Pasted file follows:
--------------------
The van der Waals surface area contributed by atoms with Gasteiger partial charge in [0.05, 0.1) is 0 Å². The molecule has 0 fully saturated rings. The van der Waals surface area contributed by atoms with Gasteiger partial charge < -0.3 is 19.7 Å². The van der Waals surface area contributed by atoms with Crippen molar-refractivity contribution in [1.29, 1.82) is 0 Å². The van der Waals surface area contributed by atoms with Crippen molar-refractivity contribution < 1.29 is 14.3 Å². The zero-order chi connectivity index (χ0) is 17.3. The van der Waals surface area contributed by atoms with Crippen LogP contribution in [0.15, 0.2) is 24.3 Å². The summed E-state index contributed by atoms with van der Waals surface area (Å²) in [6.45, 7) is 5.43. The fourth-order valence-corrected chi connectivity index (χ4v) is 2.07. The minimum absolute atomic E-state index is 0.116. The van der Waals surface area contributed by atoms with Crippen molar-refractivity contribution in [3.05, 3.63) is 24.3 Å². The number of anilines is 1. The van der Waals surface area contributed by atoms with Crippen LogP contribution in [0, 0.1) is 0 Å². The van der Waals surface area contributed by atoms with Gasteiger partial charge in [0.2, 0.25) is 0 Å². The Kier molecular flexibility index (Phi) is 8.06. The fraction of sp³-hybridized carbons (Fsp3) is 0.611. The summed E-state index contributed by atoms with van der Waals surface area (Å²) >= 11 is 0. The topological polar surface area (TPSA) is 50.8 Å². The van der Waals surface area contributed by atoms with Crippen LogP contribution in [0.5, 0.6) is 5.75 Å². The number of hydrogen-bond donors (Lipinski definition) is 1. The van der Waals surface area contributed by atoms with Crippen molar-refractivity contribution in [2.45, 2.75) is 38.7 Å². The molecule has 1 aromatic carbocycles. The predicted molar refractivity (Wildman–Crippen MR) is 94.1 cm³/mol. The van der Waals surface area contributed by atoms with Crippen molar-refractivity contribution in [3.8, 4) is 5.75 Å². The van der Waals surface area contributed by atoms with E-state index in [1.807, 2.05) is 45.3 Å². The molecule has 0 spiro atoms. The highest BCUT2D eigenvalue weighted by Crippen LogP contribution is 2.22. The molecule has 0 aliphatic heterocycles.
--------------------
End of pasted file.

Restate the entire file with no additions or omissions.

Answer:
The van der Waals surface area contributed by atoms with Gasteiger partial charge in [0.05, 0.1) is 0 Å². The molecule has 0 fully saturated rings. The van der Waals surface area contributed by atoms with Gasteiger partial charge < -0.3 is 19.7 Å². The van der Waals surface area contributed by atoms with Crippen molar-refractivity contribution in [1.29, 1.82) is 0 Å². The van der Waals surface area contributed by atoms with Crippen molar-refractivity contribution < 1.29 is 14.3 Å². The zero-order chi connectivity index (χ0) is 17.3. The van der Waals surface area contributed by atoms with Crippen LogP contribution in [0.15, 0.2) is 24.3 Å². The summed E-state index contributed by atoms with van der Waals surface area (Å²) in [6.45, 7) is 5.43. The fourth-order valence-corrected chi connectivity index (χ4v) is 2.07. The minimum absolute atomic E-state index is 0.116. The van der Waals surface area contributed by atoms with Crippen molar-refractivity contribution in [3.05, 3.63) is 24.3 Å². The number of anilines is 1. The van der Waals surface area contributed by atoms with Crippen LogP contribution in [0, 0.1) is 0 Å². The van der Waals surface area contributed by atoms with Gasteiger partial charge in [0.2, 0.25) is 0 Å². The Kier molecular flexibility index (Phi) is 8.06. The fraction of sp³-hybridized carbons (Fsp3) is 0.611. The summed E-state index contributed by atoms with van der Waals surface area (Å²) >= 11 is 0. The topological polar surface area (TPSA) is 50.8 Å². The van der Waals surface area contributed by atoms with Crippen LogP contribution in [0.5, 0.6) is 5.75 Å². The number of hydrogen-bond donors (Lipinski definition) is 1. The van der Waals surface area contributed by atoms with Crippen molar-refractivity contribution in [2.45, 2.75) is 38.7 Å². The molecule has 1 aromatic carbocycles. The predicted molar refractivity (Wildman–Crippen MR) is 94.1 cm³/mol. The van der Waals surface area contributed by atoms with Crippen molar-refractivity contribution in [3.8, 4) is 5.75 Å². The van der Waals surface area contributed by atoms with E-state index in [1.807, 2.05) is 45.3 Å². The molecule has 0 spiro atoms. The highest BCUT2D eigenvalue weighted by Crippen LogP contribution is 2.22. The molecule has 0 aliphatic heterocycles.